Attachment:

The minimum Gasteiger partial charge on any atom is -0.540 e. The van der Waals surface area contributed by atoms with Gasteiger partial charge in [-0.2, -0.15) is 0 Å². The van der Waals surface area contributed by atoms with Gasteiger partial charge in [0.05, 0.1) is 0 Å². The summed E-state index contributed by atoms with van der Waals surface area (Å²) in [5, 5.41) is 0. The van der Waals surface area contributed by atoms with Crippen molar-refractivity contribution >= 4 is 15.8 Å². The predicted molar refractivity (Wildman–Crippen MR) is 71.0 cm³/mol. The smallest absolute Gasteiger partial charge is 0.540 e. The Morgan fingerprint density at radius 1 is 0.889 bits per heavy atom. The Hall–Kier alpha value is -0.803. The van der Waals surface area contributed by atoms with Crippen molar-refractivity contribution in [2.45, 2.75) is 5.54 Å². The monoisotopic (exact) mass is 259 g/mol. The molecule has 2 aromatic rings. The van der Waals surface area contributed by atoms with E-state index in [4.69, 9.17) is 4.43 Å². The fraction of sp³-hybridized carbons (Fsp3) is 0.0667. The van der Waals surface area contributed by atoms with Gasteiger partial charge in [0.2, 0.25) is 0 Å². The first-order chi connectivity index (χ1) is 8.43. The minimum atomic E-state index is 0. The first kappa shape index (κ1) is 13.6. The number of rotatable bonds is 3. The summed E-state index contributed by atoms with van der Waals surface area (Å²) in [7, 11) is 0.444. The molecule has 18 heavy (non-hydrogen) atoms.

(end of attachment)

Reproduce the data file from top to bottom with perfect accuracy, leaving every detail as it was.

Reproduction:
The minimum Gasteiger partial charge on any atom is -0.540 e. The van der Waals surface area contributed by atoms with Gasteiger partial charge in [-0.2, -0.15) is 0 Å². The van der Waals surface area contributed by atoms with Gasteiger partial charge in [0.05, 0.1) is 0 Å². The summed E-state index contributed by atoms with van der Waals surface area (Å²) in [5, 5.41) is 0. The van der Waals surface area contributed by atoms with Crippen molar-refractivity contribution >= 4 is 15.8 Å². The predicted molar refractivity (Wildman–Crippen MR) is 71.0 cm³/mol. The smallest absolute Gasteiger partial charge is 0.540 e. The Morgan fingerprint density at radius 1 is 0.889 bits per heavy atom. The Hall–Kier alpha value is -0.803. The van der Waals surface area contributed by atoms with Crippen molar-refractivity contribution in [2.45, 2.75) is 5.54 Å². The monoisotopic (exact) mass is 259 g/mol. The molecule has 2 aromatic rings. The van der Waals surface area contributed by atoms with E-state index in [4.69, 9.17) is 4.43 Å². The fraction of sp³-hybridized carbons (Fsp3) is 0.0667. The van der Waals surface area contributed by atoms with Gasteiger partial charge in [0.2, 0.25) is 0 Å². The first-order chi connectivity index (χ1) is 8.43. The minimum atomic E-state index is 0. The first kappa shape index (κ1) is 13.6. The number of rotatable bonds is 3. The summed E-state index contributed by atoms with van der Waals surface area (Å²) in [7, 11) is 0.444. The molecule has 18 heavy (non-hydrogen) atoms.